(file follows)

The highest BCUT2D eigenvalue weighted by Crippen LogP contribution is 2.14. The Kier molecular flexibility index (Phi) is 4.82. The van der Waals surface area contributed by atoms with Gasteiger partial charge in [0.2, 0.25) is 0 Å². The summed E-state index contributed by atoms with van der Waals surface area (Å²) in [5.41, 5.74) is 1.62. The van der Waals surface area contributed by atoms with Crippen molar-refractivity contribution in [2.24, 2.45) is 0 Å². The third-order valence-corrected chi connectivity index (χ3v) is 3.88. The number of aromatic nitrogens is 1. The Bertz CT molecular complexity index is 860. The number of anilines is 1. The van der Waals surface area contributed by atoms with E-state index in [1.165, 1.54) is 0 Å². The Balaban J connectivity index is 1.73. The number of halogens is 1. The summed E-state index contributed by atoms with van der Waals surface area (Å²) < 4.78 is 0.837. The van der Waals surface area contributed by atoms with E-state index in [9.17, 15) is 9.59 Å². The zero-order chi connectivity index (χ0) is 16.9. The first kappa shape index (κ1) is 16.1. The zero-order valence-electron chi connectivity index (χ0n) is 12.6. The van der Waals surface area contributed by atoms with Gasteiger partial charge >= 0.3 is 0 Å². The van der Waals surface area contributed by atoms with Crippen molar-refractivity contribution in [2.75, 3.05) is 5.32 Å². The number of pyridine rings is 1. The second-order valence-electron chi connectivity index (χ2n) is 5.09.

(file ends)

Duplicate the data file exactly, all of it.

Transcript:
The highest BCUT2D eigenvalue weighted by Crippen LogP contribution is 2.14. The Kier molecular flexibility index (Phi) is 4.82. The van der Waals surface area contributed by atoms with Gasteiger partial charge in [0.2, 0.25) is 0 Å². The summed E-state index contributed by atoms with van der Waals surface area (Å²) in [5.41, 5.74) is 1.62. The van der Waals surface area contributed by atoms with Crippen molar-refractivity contribution in [2.24, 2.45) is 0 Å². The third-order valence-corrected chi connectivity index (χ3v) is 3.88. The number of aromatic nitrogens is 1. The Bertz CT molecular complexity index is 860. The number of anilines is 1. The van der Waals surface area contributed by atoms with E-state index in [1.165, 1.54) is 0 Å². The Balaban J connectivity index is 1.73. The number of halogens is 1. The summed E-state index contributed by atoms with van der Waals surface area (Å²) < 4.78 is 0.837. The van der Waals surface area contributed by atoms with E-state index in [9.17, 15) is 9.59 Å². The zero-order chi connectivity index (χ0) is 16.9. The first kappa shape index (κ1) is 16.1. The zero-order valence-electron chi connectivity index (χ0n) is 12.6. The van der Waals surface area contributed by atoms with Gasteiger partial charge >= 0.3 is 0 Å². The van der Waals surface area contributed by atoms with Crippen molar-refractivity contribution in [2.75, 3.05) is 5.32 Å². The number of pyridine rings is 1. The second-order valence-electron chi connectivity index (χ2n) is 5.09.